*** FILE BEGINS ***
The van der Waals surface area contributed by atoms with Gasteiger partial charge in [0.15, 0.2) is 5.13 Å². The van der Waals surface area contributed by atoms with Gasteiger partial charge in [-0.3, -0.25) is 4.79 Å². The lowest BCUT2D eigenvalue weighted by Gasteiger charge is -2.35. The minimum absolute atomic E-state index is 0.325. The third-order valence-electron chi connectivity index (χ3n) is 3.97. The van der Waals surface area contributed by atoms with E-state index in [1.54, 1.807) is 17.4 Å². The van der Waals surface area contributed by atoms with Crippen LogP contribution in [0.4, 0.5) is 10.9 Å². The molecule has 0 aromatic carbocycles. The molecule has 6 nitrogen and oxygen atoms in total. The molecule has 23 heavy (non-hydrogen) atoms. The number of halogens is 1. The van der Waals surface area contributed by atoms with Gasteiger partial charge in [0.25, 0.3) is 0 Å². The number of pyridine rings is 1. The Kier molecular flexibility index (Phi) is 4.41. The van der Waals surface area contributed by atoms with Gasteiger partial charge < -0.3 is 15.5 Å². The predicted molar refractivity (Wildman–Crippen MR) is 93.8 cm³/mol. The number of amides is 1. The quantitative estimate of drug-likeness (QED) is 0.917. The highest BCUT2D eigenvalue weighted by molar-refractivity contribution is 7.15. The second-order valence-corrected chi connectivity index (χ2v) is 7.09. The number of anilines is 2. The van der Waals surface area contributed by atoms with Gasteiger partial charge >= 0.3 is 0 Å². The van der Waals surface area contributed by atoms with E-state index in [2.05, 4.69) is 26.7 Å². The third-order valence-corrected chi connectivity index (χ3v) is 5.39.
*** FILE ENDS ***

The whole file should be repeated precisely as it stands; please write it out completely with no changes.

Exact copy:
The van der Waals surface area contributed by atoms with Gasteiger partial charge in [0.15, 0.2) is 5.13 Å². The van der Waals surface area contributed by atoms with Gasteiger partial charge in [-0.3, -0.25) is 4.79 Å². The lowest BCUT2D eigenvalue weighted by Gasteiger charge is -2.35. The minimum absolute atomic E-state index is 0.325. The third-order valence-electron chi connectivity index (χ3n) is 3.97. The van der Waals surface area contributed by atoms with E-state index in [1.54, 1.807) is 17.4 Å². The van der Waals surface area contributed by atoms with Crippen LogP contribution in [0.4, 0.5) is 10.9 Å². The molecule has 0 aromatic carbocycles. The molecule has 6 nitrogen and oxygen atoms in total. The molecule has 23 heavy (non-hydrogen) atoms. The number of halogens is 1. The van der Waals surface area contributed by atoms with Gasteiger partial charge in [0.25, 0.3) is 0 Å². The number of pyridine rings is 1. The Kier molecular flexibility index (Phi) is 4.41. The van der Waals surface area contributed by atoms with Gasteiger partial charge < -0.3 is 15.5 Å². The predicted molar refractivity (Wildman–Crippen MR) is 93.8 cm³/mol. The number of amides is 1. The quantitative estimate of drug-likeness (QED) is 0.917. The highest BCUT2D eigenvalue weighted by molar-refractivity contribution is 7.15. The second-order valence-corrected chi connectivity index (χ2v) is 7.09. The number of anilines is 2. The van der Waals surface area contributed by atoms with Gasteiger partial charge >= 0.3 is 0 Å². The van der Waals surface area contributed by atoms with E-state index in [2.05, 4.69) is 26.7 Å². The third-order valence-corrected chi connectivity index (χ3v) is 5.39.